“Tosca” is back at Los Angeles Opera. The well-traveled production by British director John Caird, first seen here in 2013, has been revived. The cast, headed by popular Los Angeles native Angel Blue, as well as the conductor and production team are nearly all familiar. Saturday night’s performance at the Dorothy Chandler Pavilion, the first of five through Dec. 10, was impressively sung if theatrically conventional. The needle on the meter that measures how much the art form of opera might have moved forward this evening didn’t budge.
The audience was dressed well, some even flamboyantly. The line at the intermission bar, where a drink and a bag of potato chips along with tip could cost nearly as much as the cheapest seat, was long. It was, in what might be in the dismissive public imagination, an elitist night at the opera. As if he had just such a “Tosca” in mind, the head of the Arts Council England, Darren Henley, defending the recent defunding business-as-usual opera in Britain, made the withering suggestion last week that what is needed to make opera modern and accessible is to take it out of the opera house and bring it to the people in their pubs and car parks. Otherwise, the art form will die.
Maybe the needle did, in fact, move Saturday, but not in the direction that Henley was talking about. I can’t imagine anyone wanting to stick around in the underground Music Center garage and have opera brought to their cars. As for pubs, I have a feeling they don’t want opera any more than opera wants them.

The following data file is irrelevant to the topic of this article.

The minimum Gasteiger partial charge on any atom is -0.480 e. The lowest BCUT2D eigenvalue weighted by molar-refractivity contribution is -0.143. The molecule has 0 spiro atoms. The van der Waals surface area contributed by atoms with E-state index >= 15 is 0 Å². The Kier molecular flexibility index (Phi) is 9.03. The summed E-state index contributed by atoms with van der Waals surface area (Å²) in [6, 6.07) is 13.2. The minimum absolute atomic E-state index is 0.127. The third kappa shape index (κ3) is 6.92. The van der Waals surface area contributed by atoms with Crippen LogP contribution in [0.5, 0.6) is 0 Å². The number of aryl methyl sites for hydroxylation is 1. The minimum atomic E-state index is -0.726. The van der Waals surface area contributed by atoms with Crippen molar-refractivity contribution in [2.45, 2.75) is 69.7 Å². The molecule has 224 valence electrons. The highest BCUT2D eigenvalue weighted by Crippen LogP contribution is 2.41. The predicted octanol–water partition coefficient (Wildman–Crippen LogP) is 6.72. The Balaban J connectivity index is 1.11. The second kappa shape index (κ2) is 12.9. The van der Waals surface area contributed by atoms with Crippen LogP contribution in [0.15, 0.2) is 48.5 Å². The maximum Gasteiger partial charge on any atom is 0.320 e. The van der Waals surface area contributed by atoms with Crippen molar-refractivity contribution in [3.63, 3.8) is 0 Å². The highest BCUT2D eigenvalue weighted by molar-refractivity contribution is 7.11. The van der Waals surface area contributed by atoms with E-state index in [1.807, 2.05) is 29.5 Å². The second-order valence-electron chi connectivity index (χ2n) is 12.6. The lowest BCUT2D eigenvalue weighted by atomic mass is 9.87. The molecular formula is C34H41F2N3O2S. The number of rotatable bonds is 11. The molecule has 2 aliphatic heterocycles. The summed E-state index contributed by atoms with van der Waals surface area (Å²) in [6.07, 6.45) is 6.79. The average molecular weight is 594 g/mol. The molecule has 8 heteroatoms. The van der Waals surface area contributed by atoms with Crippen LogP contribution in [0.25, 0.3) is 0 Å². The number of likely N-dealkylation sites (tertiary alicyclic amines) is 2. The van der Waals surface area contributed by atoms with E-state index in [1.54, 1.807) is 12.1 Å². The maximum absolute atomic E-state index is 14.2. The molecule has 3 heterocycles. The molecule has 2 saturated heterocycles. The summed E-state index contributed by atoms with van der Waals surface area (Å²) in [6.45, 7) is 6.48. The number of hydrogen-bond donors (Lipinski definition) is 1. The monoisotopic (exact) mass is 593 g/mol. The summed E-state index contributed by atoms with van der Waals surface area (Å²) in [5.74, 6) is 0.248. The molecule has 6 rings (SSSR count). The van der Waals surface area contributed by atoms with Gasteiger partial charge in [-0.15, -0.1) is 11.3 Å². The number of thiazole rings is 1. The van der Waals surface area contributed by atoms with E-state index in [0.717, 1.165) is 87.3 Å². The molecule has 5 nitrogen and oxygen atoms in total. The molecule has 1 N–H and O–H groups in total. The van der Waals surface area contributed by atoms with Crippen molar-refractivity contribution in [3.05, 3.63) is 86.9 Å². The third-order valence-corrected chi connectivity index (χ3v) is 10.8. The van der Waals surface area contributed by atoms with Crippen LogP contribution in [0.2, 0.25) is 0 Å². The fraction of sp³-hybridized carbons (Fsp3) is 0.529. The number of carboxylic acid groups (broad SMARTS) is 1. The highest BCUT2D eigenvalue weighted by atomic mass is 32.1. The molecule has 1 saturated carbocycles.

What struck me Saturday night was the sheer pleasure the audience took in being in an opera house for an opera, in being in a world that felt, for three hours, a welcome refuge from the ordinary.
And wait a minute, that seat which cost the price of drink and small snack happened to be $27, and it is in the top balcony where the acoustics are often the best. Reporting from Las Vegas the other day, my colleague Mikael Wood noted that the cheapest seat to hear Adele in what is considered an intimate space for pop music, a theater with 1,000 more seats than the already too large Dorothy Chandler, was $800, double the top price for “Tosca.” Reports are circulating that a single seat in the inhumanly humongous SoFi Stadium for the last night of Taylor Swift’s appearances next summer could buy you an entire balcony at the Chandler.
Maybe the more intriguing question at this “Tosca” was: How much does operatic progress matter? L.A. Opera is not oblivious to new, relevant and challenging work. Earlier this year, the company boldly presented Bach’s “St. Matthew Passion” from the Hamburg Ballet, and it premiered the pertinent new opera “Everything Rises” by Du Yun. Last month, it offered the West Coast premiere of “Omar.”
Puccini’s opera, written in 1900, can be meaningful modern theater as well, with its vivid representation of political oppression and sexual abuse. A creepy Dutch National Opera production by director Barrie Kosky, which can be watched on medici.tv, is so disturbing that it is almost guaranteed to make the hair on the back of your neck stand up.